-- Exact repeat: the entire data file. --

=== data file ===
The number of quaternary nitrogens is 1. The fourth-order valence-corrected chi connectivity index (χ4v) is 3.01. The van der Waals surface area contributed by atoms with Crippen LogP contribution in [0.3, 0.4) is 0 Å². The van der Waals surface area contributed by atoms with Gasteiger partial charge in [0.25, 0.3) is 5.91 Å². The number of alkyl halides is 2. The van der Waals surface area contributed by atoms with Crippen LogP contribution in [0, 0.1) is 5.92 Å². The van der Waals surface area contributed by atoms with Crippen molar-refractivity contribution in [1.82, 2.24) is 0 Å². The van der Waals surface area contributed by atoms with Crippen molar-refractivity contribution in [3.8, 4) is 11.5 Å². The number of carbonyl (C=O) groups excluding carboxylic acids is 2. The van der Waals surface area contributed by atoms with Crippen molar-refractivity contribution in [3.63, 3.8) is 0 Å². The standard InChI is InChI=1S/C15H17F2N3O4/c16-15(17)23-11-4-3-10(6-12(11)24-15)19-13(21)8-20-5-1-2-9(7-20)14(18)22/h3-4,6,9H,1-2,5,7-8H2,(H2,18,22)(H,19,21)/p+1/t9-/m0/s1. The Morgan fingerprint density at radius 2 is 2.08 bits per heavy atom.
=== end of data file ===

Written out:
The number of quaternary nitrogens is 1. The fourth-order valence-corrected chi connectivity index (χ4v) is 3.01. The van der Waals surface area contributed by atoms with Crippen LogP contribution in [0.3, 0.4) is 0 Å². The van der Waals surface area contributed by atoms with Gasteiger partial charge in [0.25, 0.3) is 5.91 Å². The number of alkyl halides is 2. The van der Waals surface area contributed by atoms with Crippen LogP contribution in [0, 0.1) is 5.92 Å². The van der Waals surface area contributed by atoms with Crippen molar-refractivity contribution in [1.82, 2.24) is 0 Å². The van der Waals surface area contributed by atoms with Crippen molar-refractivity contribution in [3.8, 4) is 11.5 Å². The number of carbonyl (C=O) groups excluding carboxylic acids is 2. The van der Waals surface area contributed by atoms with Crippen molar-refractivity contribution in [3.63, 3.8) is 0 Å². The standard InChI is InChI=1S/C15H17F2N3O4/c16-15(17)23-11-4-3-10(6-12(11)24-15)19-13(21)8-20-5-1-2-9(7-20)14(18)22/h3-4,6,9H,1-2,5,7-8H2,(H2,18,22)(H,19,21)/p+1/t9-/m0/s1. The Morgan fingerprint density at radius 2 is 2.08 bits per heavy atom.